I had to give Martinez the details of my conversation with Harris about a dozen times before she finally dismissed me back to my dorm. I’m the only one who’s seen him face to face since he walked away from the ship and she had a lot of questions, mostly about if I thought he was dangerous. I told her the truth: that I’m not sure. Anybody could be dangerous here, given the circumstances.
She looked tired. She’s been consulting Oversight’s transcriptions trying to figure out what’s best for us. Harris worries her. The thing about our coming here is that we had a pretty slim probability for survival even if we all worked together, but fractured we won’t stand a chance. If there’s one crack in the foundation, others will follow.
Hiroshi still hasn’t left his dorm. He says he never will.
When I went to see him this afternoon he looked healthier than I expected. They still bring him his food and apparently he spends four hours a day doing exercises: stretches, pushups, crunches, that kind of thing. Martinez tolerates him because he’s agreed to handle the late shift for the radio dispatch.
“Some of the systems onboard the Hierophant are starting to fail,” he told me, bringing his voice to a whisper even though the dorms are soundproof.
“Well,” I said. “That’s what we all sort of expected when Oversight died, right?”
“I guess so,” he said.
“We won’t need them for much longer,” I said. “They’re building long-term shelters and everything. We’ll be fine.”
“When you didn’t respond on the radio for a few days I thought you had died,” he said. “Dawn did too.”
“Nah,” I said. “Not yet anyway.”
I tried to convince him that things weren’t so bad. He says it doesn’t matter. He’s not afraid of what’s outside anymore, he just doesn’t see the point in leaving. He says he’s useful where he is.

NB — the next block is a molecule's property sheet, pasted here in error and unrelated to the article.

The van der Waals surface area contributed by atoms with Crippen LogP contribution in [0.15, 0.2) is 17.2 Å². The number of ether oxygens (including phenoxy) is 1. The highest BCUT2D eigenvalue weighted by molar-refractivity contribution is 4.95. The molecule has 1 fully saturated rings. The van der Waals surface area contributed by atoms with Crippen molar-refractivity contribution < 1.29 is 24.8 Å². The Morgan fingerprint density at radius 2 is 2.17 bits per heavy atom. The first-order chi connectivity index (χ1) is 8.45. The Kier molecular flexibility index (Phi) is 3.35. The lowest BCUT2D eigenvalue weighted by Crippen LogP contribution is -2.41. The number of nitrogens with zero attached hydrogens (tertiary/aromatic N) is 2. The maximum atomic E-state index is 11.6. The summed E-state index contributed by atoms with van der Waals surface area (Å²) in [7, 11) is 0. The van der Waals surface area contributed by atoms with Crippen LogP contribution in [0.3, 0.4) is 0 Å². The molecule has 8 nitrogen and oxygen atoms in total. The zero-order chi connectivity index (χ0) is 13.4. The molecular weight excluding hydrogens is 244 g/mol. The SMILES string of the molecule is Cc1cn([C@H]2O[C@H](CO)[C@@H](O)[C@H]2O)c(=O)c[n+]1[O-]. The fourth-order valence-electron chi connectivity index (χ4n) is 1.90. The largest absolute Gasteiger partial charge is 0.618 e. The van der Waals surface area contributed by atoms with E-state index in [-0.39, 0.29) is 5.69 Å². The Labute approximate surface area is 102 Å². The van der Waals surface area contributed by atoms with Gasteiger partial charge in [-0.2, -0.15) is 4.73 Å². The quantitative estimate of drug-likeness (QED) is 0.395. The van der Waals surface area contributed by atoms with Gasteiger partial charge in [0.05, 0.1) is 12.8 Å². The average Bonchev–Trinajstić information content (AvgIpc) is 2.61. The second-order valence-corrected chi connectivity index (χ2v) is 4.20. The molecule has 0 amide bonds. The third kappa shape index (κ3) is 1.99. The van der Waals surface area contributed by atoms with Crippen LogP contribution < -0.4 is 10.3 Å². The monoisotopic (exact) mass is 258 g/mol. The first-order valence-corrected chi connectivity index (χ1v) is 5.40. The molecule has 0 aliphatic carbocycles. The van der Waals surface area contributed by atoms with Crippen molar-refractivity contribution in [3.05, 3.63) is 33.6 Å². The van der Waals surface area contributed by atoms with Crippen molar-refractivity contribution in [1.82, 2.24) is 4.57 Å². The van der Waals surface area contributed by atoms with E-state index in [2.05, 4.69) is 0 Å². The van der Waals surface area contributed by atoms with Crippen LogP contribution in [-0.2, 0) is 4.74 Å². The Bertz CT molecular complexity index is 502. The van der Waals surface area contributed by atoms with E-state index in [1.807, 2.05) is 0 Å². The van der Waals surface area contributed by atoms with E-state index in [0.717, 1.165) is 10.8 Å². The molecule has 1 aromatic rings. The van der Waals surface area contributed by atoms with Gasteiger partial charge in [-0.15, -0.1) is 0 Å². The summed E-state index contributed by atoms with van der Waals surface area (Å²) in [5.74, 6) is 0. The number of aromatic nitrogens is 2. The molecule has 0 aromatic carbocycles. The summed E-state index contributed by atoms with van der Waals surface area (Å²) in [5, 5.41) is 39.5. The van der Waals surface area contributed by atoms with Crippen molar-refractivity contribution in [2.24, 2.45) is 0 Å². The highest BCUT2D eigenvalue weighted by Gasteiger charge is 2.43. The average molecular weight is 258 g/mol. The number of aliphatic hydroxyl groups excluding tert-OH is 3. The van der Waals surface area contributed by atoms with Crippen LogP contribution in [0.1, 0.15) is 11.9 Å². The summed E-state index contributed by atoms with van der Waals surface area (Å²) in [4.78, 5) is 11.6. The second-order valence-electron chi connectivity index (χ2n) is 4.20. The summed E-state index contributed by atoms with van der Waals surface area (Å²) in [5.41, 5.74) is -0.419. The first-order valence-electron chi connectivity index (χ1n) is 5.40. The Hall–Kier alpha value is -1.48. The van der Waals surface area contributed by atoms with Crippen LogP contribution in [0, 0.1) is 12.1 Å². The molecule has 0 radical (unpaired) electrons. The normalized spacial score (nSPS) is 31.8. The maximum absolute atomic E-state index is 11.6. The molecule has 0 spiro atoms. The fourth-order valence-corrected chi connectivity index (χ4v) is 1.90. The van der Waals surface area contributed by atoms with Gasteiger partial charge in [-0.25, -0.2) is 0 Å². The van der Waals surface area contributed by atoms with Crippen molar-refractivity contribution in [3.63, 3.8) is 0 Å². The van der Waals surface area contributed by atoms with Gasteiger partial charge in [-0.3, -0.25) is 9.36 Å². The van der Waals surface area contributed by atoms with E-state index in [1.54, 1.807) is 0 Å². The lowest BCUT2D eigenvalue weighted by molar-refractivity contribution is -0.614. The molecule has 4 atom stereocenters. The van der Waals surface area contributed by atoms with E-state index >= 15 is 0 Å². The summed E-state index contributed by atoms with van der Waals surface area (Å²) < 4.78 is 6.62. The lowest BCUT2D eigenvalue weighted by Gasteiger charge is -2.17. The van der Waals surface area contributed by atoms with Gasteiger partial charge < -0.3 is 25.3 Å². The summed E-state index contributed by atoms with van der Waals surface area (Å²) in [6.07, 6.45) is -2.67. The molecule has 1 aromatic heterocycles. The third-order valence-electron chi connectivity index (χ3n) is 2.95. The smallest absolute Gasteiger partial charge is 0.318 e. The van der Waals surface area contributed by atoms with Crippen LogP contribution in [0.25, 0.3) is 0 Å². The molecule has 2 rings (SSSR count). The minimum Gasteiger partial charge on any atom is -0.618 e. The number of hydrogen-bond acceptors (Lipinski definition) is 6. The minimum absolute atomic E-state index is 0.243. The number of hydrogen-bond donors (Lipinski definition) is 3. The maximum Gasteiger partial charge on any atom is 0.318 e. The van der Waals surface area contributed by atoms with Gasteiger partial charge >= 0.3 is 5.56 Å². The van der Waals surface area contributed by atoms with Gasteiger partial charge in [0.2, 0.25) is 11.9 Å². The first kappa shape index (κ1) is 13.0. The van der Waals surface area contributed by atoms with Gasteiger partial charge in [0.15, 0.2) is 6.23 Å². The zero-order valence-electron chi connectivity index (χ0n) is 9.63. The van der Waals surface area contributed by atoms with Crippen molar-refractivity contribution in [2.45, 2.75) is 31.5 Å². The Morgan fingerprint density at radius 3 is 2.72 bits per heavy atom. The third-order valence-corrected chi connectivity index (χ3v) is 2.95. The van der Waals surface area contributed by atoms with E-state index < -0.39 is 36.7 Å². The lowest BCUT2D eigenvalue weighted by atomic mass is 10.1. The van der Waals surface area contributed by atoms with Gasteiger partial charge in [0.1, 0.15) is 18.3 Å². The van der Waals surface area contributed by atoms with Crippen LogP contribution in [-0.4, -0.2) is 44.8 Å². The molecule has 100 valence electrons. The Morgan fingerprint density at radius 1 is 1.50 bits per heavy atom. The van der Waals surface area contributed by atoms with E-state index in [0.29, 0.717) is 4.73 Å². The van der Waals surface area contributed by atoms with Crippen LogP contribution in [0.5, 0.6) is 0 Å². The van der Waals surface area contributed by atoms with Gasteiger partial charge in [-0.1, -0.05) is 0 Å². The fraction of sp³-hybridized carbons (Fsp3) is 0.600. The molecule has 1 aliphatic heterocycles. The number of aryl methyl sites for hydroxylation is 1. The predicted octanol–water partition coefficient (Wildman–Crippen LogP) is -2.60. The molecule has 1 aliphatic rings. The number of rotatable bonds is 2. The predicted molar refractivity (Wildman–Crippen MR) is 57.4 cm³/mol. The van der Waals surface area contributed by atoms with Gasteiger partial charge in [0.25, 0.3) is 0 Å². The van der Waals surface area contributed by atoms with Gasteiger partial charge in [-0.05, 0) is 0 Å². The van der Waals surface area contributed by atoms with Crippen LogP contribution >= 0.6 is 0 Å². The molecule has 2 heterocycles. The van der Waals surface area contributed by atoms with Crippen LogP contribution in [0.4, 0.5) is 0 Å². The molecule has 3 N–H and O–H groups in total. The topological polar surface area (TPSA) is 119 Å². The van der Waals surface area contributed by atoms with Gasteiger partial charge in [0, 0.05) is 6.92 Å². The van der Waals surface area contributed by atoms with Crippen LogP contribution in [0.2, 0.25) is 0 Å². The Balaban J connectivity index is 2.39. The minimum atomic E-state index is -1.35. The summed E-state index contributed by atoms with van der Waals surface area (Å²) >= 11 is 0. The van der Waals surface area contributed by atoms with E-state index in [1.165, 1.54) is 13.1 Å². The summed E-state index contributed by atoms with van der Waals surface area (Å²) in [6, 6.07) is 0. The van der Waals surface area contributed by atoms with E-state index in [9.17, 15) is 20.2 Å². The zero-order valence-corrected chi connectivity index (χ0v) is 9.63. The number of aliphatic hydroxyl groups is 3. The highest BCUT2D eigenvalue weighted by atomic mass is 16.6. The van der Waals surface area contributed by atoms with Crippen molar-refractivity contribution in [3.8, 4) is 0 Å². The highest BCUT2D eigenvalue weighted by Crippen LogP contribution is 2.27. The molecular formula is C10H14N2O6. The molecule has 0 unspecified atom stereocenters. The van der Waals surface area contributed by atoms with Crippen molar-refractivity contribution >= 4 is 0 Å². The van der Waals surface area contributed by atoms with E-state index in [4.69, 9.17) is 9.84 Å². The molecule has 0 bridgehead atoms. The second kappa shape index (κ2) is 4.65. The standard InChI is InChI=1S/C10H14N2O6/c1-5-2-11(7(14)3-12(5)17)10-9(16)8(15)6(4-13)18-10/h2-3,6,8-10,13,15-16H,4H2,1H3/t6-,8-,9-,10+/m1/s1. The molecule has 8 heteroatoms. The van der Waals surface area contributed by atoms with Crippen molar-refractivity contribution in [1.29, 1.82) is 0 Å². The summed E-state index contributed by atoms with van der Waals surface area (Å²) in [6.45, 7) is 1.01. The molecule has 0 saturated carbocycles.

It’s true, I guess. He’s good at his job. They even let him pick the music on Channel 3. He likes to play the blues but says he doesn’t put it on too often because he doesn’t want us to get depressed out there.
Hiroshi’s right. Things are starting to break. Spaceships work a lot better in space than they do sitting on the ground exposed to rain and dust, especially spaceships over 200 years old.
The rebreather system is busted and the only way to keep the Hierophant’s interior from slowly filling up with carbon dioxide was to open up the vents. They get clogged from dust and ash from time to time, so the air in the lower tunnels has gone stale (the rats are finally gone, though – I guess they found their way outside). Sometimes the power goes out. The heating and cooling systems are on the fritz. None of the computers are still working.
Anyway, it’s not all bad. A new goat was born yesterday.
I fed it in the terrarium. Unlike us, it’s completely unaware that the place where it’s living isn’t the place where it was adapted to survive in. I suppose the first children of the crew, assuming we survive to have any, will be the same. Biology takes what it’s given and makes do.